Friends of Chamber Music
St Lawrence Quartet1st Violinist: Geoff Nuttall 2nd Violinist: Barry Shiffman Cellist: Alberto Parrini Viola: Lesley Robertson
Date: Tuesday, 22 October 2002, 20.00Mozart: String Quartet No. 16 in E-flat Major, K. 428 Shostakovich: String Quartet No. 3 in F Major, Op. 73 Tchaikovsky: String Quartet No. 1 in D Major, Op. 11
Reviewer: J. H. Stape
Contrary to myth, lightening can strike twice in exactly the same place. It did so for the Friends of Chamber Music's third concert, which featured Toronto's St Lawrence Quartet, a week to the day after The Osiris Trio. Auspiciously and boldly named after the mighty St Lawrence River, the quartet, founded in 1989, has a richly earned reputation as a force on the international music scene. Tuesday's concert showed fully how and why, offering a prodigious display of musicianship and musicality in a programme designed to stimulate and challenge.
The performance of Mozart's "String Quartet No. 16 in E-flat Major" was dutiful, correct, and well tempered with this evenly balanced group hitting the exactly right notes of propriety and decorum in this pleasant Haydn-influenced work, but as the remainder of the evening amply displayed the St Lawrence's heart truly lies in the modern rather than classical repertoire.
This was a polished, sincere reading on all counts, with characterful playing and sombre intensity when required, but it was an obligatory stoking of the fire that burst into a bright, incandescent, and utterly irrepressible flame in the Shostakovich and Tchaikovsky quartets that were the evening's real and ample feast.
Shostakovich's String Quartet No. 3 in F Major, in five movements, is not a work for the faint hearted. Charmingly and informatively introduced by first violinist Geoff Nuttall, it was given a forceful, no-holds-barred reading that was brilliant coloured and thoroughly persuasive.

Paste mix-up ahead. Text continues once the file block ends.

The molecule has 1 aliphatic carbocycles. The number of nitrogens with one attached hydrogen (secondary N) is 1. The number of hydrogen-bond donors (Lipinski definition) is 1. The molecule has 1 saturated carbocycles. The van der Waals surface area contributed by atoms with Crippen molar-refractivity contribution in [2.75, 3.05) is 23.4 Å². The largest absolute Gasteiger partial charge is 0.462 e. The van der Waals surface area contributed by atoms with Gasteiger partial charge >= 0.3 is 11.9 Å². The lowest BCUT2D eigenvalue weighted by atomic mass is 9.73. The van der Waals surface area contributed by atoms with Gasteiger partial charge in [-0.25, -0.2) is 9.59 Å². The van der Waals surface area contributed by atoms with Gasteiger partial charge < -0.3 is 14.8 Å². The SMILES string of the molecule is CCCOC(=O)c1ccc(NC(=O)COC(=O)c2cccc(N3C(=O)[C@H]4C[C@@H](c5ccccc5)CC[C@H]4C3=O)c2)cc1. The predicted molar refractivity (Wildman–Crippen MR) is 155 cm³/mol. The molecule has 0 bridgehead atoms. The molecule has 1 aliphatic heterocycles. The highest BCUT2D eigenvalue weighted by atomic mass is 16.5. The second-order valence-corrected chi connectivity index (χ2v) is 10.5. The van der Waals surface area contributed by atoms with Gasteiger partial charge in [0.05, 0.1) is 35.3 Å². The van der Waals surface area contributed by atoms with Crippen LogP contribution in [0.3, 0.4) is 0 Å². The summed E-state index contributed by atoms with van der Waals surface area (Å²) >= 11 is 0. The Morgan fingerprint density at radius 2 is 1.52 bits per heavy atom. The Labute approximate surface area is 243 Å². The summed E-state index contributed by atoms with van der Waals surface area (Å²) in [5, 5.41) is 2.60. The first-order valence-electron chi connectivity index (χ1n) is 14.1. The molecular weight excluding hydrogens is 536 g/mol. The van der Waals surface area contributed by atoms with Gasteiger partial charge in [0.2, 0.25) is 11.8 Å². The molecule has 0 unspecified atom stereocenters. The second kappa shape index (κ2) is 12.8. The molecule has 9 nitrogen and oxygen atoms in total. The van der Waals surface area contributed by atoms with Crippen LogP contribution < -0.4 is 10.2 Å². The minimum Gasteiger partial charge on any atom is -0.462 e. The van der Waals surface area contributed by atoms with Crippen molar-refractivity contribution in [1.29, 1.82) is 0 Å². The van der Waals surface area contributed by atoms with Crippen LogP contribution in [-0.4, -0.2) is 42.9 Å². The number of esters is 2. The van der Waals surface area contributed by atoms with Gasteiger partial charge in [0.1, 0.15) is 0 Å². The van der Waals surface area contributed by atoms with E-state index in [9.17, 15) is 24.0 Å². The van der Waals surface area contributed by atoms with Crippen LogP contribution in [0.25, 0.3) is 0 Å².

From its aggressive opening to its adagio conclusion, the quartet received a simply masterly rendition that by turns excited and moved the near capacity audience. The work's lyrical character was exploited with finesse and sensitivity, while the technical challenges of the headlong, chaotic allegro were met squarely and with gusto. Geoff Nuttall's virtuoso contributions were breathtaking in intensity and force throughout the evening but nowhere more so than here where he shone with complete authority.
The warm lyricism of Tchaikovsky's String Quartet No. 1 in D Major came as a relief after the emotional draining meditations of Shostakovich on the fortunes of Russia in the Second World War. The folk elements in the Tchaikovsky quartet presented a profoundly life-affirming contrast to the dry bleakness so richly mined by his later, unhappy countryman.
A warm, lush tone gave self-confidence and certitude to Tchaikovsky's statements, with a robust and celebratory character being the overall impression. The famous Andante that brought Tolstoy to tears was presented lovingly, its Slavic character fully conveyed by the stylish and idiomatic collaboration on offer.
As an encore, the St Lawrence Quartet favoured the audience with a work by Jonathan Berger, currently a colleague at Stanford University where the quartet is the "quartet in residence." Here again, the group wore its heart on its shirtsleeves giving Berger's modern soundscape a tense, involved performance.
This was a superb concert distinguished by a subtle clarity of playing and musciality of the highest character. If one has a spare birthday wish, a request for Santa, or a genie in a bottle, it would be that the St Lawrence Quarter return to Vancouver very, very soon.
© 2002, J. H. Stape